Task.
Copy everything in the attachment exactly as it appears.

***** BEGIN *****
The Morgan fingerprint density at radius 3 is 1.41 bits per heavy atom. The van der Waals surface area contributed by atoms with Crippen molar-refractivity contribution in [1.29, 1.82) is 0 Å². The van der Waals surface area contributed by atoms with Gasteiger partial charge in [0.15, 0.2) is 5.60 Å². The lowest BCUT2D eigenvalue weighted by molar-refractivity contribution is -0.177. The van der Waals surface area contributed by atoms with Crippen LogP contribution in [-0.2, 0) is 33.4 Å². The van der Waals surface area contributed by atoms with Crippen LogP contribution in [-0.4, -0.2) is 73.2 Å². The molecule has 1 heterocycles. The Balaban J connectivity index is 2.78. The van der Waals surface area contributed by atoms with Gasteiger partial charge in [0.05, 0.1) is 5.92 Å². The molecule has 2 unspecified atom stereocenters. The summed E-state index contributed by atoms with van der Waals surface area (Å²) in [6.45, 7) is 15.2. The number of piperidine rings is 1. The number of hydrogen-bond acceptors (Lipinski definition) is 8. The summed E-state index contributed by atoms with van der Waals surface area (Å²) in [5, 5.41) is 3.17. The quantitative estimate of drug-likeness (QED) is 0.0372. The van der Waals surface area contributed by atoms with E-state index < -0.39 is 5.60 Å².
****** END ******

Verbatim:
The Morgan fingerprint density at radius 3 is 1.41 bits per heavy atom. The van der Waals surface area contributed by atoms with Crippen molar-refractivity contribution in [1.29, 1.82) is 0 Å². The van der Waals surface area contributed by atoms with Gasteiger partial charge in [0.15, 0.2) is 5.60 Å². The lowest BCUT2D eigenvalue weighted by molar-refractivity contribution is -0.177. The van der Waals surface area contributed by atoms with Crippen LogP contribution in [-0.2, 0) is 33.4 Å². The van der Waals surface area contributed by atoms with Crippen LogP contribution in [-0.4, -0.2) is 73.2 Å². The molecule has 1 heterocycles. The Balaban J connectivity index is 2.78. The van der Waals surface area contributed by atoms with Gasteiger partial charge in [0.05, 0.1) is 5.92 Å². The molecule has 2 unspecified atom stereocenters. The summed E-state index contributed by atoms with van der Waals surface area (Å²) in [6.45, 7) is 15.2. The number of piperidine rings is 1. The number of hydrogen-bond acceptors (Lipinski definition) is 8. The summed E-state index contributed by atoms with van der Waals surface area (Å²) in [5, 5.41) is 3.17. The quantitative estimate of drug-likeness (QED) is 0.0372. The van der Waals surface area contributed by atoms with E-state index < -0.39 is 5.60 Å².